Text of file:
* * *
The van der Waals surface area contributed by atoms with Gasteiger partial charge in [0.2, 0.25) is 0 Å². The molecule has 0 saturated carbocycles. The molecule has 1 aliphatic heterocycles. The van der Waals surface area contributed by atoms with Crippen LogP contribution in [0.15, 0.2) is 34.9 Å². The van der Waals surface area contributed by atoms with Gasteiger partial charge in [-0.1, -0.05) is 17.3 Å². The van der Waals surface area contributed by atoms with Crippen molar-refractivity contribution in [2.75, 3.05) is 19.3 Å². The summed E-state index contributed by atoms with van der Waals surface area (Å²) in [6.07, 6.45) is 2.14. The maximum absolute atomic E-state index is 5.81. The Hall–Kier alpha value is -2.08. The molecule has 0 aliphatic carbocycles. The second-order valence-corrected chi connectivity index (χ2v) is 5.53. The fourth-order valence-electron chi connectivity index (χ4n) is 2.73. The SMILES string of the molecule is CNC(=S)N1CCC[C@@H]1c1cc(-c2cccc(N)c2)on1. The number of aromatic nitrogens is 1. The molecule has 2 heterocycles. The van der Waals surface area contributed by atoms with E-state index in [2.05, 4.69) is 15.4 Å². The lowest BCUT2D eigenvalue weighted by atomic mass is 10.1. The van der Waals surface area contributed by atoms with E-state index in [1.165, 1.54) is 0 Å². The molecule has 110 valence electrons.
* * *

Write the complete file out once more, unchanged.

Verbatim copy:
The van der Waals surface area contributed by atoms with Gasteiger partial charge in [0.2, 0.25) is 0 Å². The molecule has 0 saturated carbocycles. The molecule has 1 aliphatic heterocycles. The van der Waals surface area contributed by atoms with Crippen LogP contribution in [0.15, 0.2) is 34.9 Å². The van der Waals surface area contributed by atoms with Gasteiger partial charge in [-0.1, -0.05) is 17.3 Å². The van der Waals surface area contributed by atoms with Crippen molar-refractivity contribution in [2.75, 3.05) is 19.3 Å². The summed E-state index contributed by atoms with van der Waals surface area (Å²) in [6.07, 6.45) is 2.14. The maximum absolute atomic E-state index is 5.81. The Hall–Kier alpha value is -2.08. The molecule has 0 aliphatic carbocycles. The second-order valence-corrected chi connectivity index (χ2v) is 5.53. The fourth-order valence-electron chi connectivity index (χ4n) is 2.73. The SMILES string of the molecule is CNC(=S)N1CCC[C@@H]1c1cc(-c2cccc(N)c2)on1. The number of aromatic nitrogens is 1. The molecule has 2 heterocycles. The van der Waals surface area contributed by atoms with E-state index in [2.05, 4.69) is 15.4 Å². The lowest BCUT2D eigenvalue weighted by atomic mass is 10.1. The van der Waals surface area contributed by atoms with E-state index in [1.165, 1.54) is 0 Å². The molecule has 110 valence electrons.